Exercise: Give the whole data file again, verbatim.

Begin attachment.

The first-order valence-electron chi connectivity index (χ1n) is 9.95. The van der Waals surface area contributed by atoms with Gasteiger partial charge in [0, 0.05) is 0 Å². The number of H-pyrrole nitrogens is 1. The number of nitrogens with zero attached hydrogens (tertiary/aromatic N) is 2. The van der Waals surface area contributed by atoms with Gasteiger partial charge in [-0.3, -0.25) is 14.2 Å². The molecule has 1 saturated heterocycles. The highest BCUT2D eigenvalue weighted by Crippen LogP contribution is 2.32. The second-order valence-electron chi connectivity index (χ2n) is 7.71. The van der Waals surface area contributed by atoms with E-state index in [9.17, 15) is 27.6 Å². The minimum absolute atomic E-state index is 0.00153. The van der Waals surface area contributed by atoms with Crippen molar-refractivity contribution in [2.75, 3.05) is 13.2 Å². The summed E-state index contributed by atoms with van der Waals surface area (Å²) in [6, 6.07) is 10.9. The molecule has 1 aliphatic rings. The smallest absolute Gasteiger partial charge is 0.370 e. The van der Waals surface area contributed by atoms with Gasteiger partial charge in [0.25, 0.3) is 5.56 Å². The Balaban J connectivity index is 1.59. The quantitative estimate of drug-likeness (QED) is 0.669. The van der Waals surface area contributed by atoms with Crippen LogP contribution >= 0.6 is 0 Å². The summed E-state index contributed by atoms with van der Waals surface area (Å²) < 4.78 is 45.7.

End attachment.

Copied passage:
The first-order valence-electron chi connectivity index (χ1n) is 9.95. The van der Waals surface area contributed by atoms with Gasteiger partial charge in [0, 0.05) is 0 Å². The number of H-pyrrole nitrogens is 1. The number of nitrogens with zero attached hydrogens (tertiary/aromatic N) is 2. The van der Waals surface area contributed by atoms with Gasteiger partial charge in [-0.3, -0.25) is 14.2 Å². The molecule has 1 saturated heterocycles. The highest BCUT2D eigenvalue weighted by Crippen LogP contribution is 2.32. The second-order valence-electron chi connectivity index (χ2n) is 7.71. The van der Waals surface area contributed by atoms with E-state index in [9.17, 15) is 27.6 Å². The minimum absolute atomic E-state index is 0.00153. The van der Waals surface area contributed by atoms with Crippen molar-refractivity contribution in [2.75, 3.05) is 13.2 Å². The summed E-state index contributed by atoms with van der Waals surface area (Å²) in [6, 6.07) is 10.9. The molecule has 1 aliphatic rings. The smallest absolute Gasteiger partial charge is 0.370 e. The van der Waals surface area contributed by atoms with Gasteiger partial charge in [0.25, 0.3) is 5.56 Å². The Balaban J connectivity index is 1.59. The quantitative estimate of drug-likeness (QED) is 0.669. The van der Waals surface area contributed by atoms with Crippen LogP contribution >= 0.6 is 0 Å². The summed E-state index contributed by atoms with van der Waals surface area (Å²) < 4.78 is 45.7.